The top U.S. military officer says it is possible the United States could pause its withdrawal from Iraq later this year, if commanders there believe it is necessary. But Admiral Mike Mullen says he does not see the need right now. The admiral spoke to reporters at the Pentagon Friday amid a continuing controversy over the pace of the U.S. troop drawdown. VOA's Al Pessin reports from the Pentagon.

The coalition commander in Iraq, General David Petraeus, has said he might want to pause the withdrawals after the final surge troops leave in July. Defense Secretary Robert Gates has said he hopes the withdrawals will be able to continue in order to get the U.S. troop level in Iraq down to about 100,000 by the end of the year.

On Friday, the Chairman of the Joint Chiefs of Staff, Admiral Mike Mullen, tried to reconcile the two positions.

"Secretary Gates hasn't changed his position," he said. "He's recently restated that that hope is out there. But the hope is not going to drive the solution set. All of us, including Secretary Gates, are very focused on making these recommendations based on conditions on the ground."

Admiral Mullen also noted the drawdown is in a pause right now, with about 5,000 U.S. troops having left Iraq in December, and the next group not scheduled to leave until April.

The admiral says he does not see anything happening in Iraq right now that would require another pause in July, and he says General Petraeus has not informed his superiors that he is considering asking for a pause. Admiral Mullen says it is too soon to know what the conditions will be when the surge ends in July, but he believes General Petraeus will be able to make a good assessment when he testifies before Congress in April.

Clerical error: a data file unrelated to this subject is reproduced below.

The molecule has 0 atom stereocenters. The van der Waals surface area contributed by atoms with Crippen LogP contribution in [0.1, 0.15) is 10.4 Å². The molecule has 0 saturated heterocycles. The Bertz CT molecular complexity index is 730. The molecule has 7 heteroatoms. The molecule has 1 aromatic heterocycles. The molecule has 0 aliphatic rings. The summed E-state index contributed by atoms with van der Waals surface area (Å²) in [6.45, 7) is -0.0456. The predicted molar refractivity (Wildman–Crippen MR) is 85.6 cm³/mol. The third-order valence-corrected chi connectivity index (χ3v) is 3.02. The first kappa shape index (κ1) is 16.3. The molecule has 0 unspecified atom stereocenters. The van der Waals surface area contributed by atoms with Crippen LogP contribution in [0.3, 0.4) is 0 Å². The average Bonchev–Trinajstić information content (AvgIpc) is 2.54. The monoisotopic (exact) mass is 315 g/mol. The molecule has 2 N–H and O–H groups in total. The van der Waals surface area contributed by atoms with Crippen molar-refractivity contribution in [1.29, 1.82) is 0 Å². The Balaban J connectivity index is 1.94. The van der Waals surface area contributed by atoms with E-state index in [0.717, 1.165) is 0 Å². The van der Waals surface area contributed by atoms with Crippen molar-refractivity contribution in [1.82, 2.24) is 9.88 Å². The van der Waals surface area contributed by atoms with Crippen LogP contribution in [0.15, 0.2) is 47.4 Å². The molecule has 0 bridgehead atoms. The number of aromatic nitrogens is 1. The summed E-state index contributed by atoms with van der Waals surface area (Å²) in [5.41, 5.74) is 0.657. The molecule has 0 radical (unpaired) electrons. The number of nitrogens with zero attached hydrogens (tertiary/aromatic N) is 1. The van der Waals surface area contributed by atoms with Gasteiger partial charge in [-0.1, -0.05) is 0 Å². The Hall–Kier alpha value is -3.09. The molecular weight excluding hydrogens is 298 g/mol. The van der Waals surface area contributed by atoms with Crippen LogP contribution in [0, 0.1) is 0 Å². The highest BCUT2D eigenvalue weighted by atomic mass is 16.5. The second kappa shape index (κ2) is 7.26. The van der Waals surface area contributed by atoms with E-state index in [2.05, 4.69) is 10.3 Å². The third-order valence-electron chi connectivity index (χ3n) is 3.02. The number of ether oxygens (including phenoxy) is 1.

"I think April is close enough, I mean, we're within reasonable time and distance to July in order to certainly make an assessment," he said. "And if it's an assessment that in fact warrants moving it to the right, then so be it."

In military terminology, 'moving it to the right' means delaying something, in this case, the further drawdown of U.S. troops in Iraq.

Also on Friday, the chief of staff for coalition ground forces in Iraq gave his assessment of the situation. Just two weeks before the end of a 15-month tour of duty, Brigadier General Joseph Anderson said the question of how fast the United States can reduce its troop presence will be answered in large part by how ready Iraqi forces are to take their place.

"The key piece that's going to allow us to assess, that is going to be the ability of the Iraqi security forces as they expand now upwards of over half a million, 550,000, how they hold the ground, which allows us to focus on an overwatch capacity," he said. "I think that's going to be the difference."

General Anderson said another important factor will be progress by the Iraqi government toward defining the powers of the provinces and toward absorbing local citizen forces that have been an important element in the recent security improvements in Iraq.